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5

You're trying to achieve quite opposite goals there, so you have come to one of the basic questions that leads to the three corners of designing crafting systems: Realism (in the context of crafting & economy, this means a high degree of complexity & depth) Usability (often this comes down to easy-to-use and not so much depth) Consistency (whether ...


0

Good -vs- Evil & Law -vs- Chaos ... This is the Eternal Battle, the Great Game that the dieties of D&D are always engaged in. Humans are but pawns in this game and some will be cursed or blessed for the glory of the gods' goals. That is why there is suffering in a world filled with healing magic. Sean C's answer ends with the sentence: "In this ...


6

Cure Wounds doesn't cure wounds: it restores HP From the 5.1 SRD, page 96: Hit points represent a combination of physical and mental durability, the will to live, and luck. Hit points are an abstraction: It is not the case that every lost HP represents a physical wound on the body. Make this explicit to your players, but it doesn't seem too much of a ...


3

Economics Simply put, no one works for free. Doing minor miracles is certainly worth more than a secular healing as it is more effective, and instantaneous. As such y ou could easily expect to pay 10 times as much to have your broken leg cured as the doctor would charge you to splint it. Religious Intolerance You might find that some clergy will only ...


-1

Or, as in real life, many of the people who hang out on the street begging are actually actors who pretend to have disabilities to twinge on the conscience of the passers by. So if a cleric passes by and heals them of any infirmities, it won't change their lifestyle at all, and there'll always be beggars on the streets. (Ref: Life of Brian)


0

This is indeed among the logical problems with the D&D cleric class. I find that any time you try to do serious world-building, the cleric class is the one that creates problems such as this (and you can easily draft a list of over a dozen such problems). One rather radical solution is to simply ban good clerics in your games. This is what I've done ...


2

It is not directly connected with the universe of D&D, but this subject is very well explained in Trudi Canavan's Black Magician Trilogy and The Magician's Apprentice, from psychological, economical and substantial points of view. There are multiple factors. the people are distrustful of magic, as it is unnatural the people are afraid that the cleric ...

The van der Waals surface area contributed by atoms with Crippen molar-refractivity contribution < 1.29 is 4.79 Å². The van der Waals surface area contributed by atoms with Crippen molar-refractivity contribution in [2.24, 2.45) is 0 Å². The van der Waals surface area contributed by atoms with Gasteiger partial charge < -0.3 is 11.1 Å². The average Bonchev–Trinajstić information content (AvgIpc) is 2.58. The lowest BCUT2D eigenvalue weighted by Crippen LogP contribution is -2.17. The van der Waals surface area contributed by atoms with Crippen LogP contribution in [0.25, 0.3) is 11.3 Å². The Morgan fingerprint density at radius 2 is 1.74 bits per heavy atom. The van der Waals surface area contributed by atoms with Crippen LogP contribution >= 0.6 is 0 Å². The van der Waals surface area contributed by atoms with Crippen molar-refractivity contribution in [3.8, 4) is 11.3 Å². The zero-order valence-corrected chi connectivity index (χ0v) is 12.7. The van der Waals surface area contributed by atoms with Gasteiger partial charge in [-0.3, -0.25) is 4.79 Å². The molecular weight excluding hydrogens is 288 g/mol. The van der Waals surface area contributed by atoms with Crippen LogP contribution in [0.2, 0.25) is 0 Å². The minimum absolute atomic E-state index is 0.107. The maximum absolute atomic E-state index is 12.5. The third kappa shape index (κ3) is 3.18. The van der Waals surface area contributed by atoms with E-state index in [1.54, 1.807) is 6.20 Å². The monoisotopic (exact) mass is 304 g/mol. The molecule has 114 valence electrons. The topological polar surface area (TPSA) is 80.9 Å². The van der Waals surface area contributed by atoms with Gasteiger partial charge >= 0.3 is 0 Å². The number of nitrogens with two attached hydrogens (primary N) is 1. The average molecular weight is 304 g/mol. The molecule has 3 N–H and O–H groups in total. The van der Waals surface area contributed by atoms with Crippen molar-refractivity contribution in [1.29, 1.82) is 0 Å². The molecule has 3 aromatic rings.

14

This is a common misconception that founders on the shores of how real life works. 5e doesn't have any metrics on the distribution of leveled individuals. 3e/3.5e did (Chapter 5 of the 3.5e DMG, p.103), and there's not a lot of reason that would have changed, for the sake of argument let's use them. A 200-person hamlet would have a max leveled cleric of ...


1

Gods have an agenda. They give power to their clerics to further that agenda. You need to ask "does healing a peasant's broken leg further that agenda?" If the answer is "no" then the god won't allow their cleric to cast the spell.


22

True Clerics are rare The Player's Handbook points out that not all a deity's clergy are "clerics" who have magical healing powers. Not every acolyte or officiant at a temple or shrine is a cleric...True clerics are rare in most hierarchies. (Divine Agents, PH, p. 56) "Magic and strength of arms" (also PH 56) are not available to every devotee of a ...


105

You need not change anything about the default setting in order to have people "left out" of the benefits of clerical magic. I don't think that clerical spellcasting is as easy to come by as you make it out to be. In other words: you can easily have your harsh and gritty world. In what follows I'll always lean toward the more-utopian interpretation of ...


6

It can really be as simple as not enough time/spells. I won't be using specifics on spellslots and cost (in time and money) because this is an issue in most D&D editions, including pathfinder, and those things can change between them without changing the flavor. Though there are low level clerics or their acolytes who can use magic, they have a very ...



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